How to write a compelling project story
Once upon a time, a charity like yours decided to set up a profile on Neighbourly.
What is it about storytelling that grabs our attention? Well, we’ve been telling stories for thousands of years; they’re more memorable than facts, activate more of our brains and make us twice as generous when it comes to donating.
So it begs the question – are you telling a story about your charity, and if so, what story are you telling?
When businesses and potential supporters arrive at your project page, they’ll probably head straight for your description to understand exactly what your organisation (or project) is about. This could be the make or break moment when they try to determine whether your cause is something that they want to align with.
You could probably write pages and pages about your organisation and the background of your project, but writing a compelling project story means distilling it down to its essence. Here are some ideas on engaging supporters with your organisation's story.
Why should people support you?
As someone close to your charity, you can probably think of plenty of reasons why people should support your organisation. Start by noting these down, as this will help tell your story.
Consider starting off with a specific anecdote
There’s a reason why many public speakers kick off with a personal anecdote – as humans, we’re wired to hear them! It also helps us to relate to and empathise with a scenario. For example, a story of someone suffering from homelessness might begin with redundancy, divorce or other negative life event that could happen to anyone.
What story would you like to tell?
You might depict a fictional person that represents your ‘average’ service user, or a real person that experienced true transformation thanks to your organisation. Perhaps that person is a volunteer, or you might want to explore the story of how your group came to fruition. Regardless of what story you choose, make it feel personal - your supporters are influenced more by their emotions than rationality.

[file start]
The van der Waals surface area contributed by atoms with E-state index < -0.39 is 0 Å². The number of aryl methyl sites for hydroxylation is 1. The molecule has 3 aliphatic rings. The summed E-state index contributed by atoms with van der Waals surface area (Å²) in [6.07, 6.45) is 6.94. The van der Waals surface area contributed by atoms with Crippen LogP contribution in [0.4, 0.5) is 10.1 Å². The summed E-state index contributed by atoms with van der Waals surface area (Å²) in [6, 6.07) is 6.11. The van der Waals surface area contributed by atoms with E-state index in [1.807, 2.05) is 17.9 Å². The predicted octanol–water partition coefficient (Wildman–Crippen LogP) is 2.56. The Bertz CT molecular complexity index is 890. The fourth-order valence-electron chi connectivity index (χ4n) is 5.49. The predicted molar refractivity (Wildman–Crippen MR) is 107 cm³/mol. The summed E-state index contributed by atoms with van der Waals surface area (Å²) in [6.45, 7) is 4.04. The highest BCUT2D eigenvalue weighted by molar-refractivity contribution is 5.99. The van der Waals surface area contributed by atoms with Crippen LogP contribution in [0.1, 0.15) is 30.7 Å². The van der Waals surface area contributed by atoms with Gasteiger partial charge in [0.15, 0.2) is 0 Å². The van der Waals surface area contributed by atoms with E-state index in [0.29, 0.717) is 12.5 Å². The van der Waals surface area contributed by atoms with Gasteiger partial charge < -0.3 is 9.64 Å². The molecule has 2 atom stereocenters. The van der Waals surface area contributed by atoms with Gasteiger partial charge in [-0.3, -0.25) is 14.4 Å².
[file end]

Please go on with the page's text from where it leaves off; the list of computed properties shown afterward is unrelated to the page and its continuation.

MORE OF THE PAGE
How to tell a story
Traditionally, the story arc is a three-act structure: setup, confrontation and resolution. A good way to break that down is to introduce your character, a challenge they need to overcome, what action they took with the help of your charity (and donors), and finally the impact this has on their life.
Back your story up with facts
Once you’ve explored the individual’s story, zoom out and illustrate the trends at large. How many people are affected by this problem? Is the situation getting worse? What does the future look like for those affected if nothing is done?
You may have already introduced the great work your organisation does in the story at the beginning, but again, you can broaden the information out. How many people are you helping? How is that impacting society? What kind of future are you working towards?
Be specific how support will help
If you’re raising funds or rallying volunteers on Neighbourly, share exactly what this support will achieve, both in practical terms (such as renovating a space) and in terms of impact. This might be making your centre more pleasant for beneficiaries to be in, but also enabling you to help even more people.
Consider the person reading about your project
Why should they help your organisation rather than another one tackling the same issue? Why now? Remember that both people and businesses are looking to help causes that reflect their own worldview, so be clear on what your vision is.
Also, use language that your audience will understand. Your supporters might be emotionally engaged with your cause, but not an expert on the subject. Avoid jargon and always try to explain things in the simplest manner possible.
It’s always helpful to take inspiration from how other charities choose to tell their story. Take a look at the other projects looking for support on neighbourly.
Neighbourly matches charity and community projects with people and companies that can lend a hand. Get support by creating and sharing a project or give support by following, donating or giving a day to volunteer.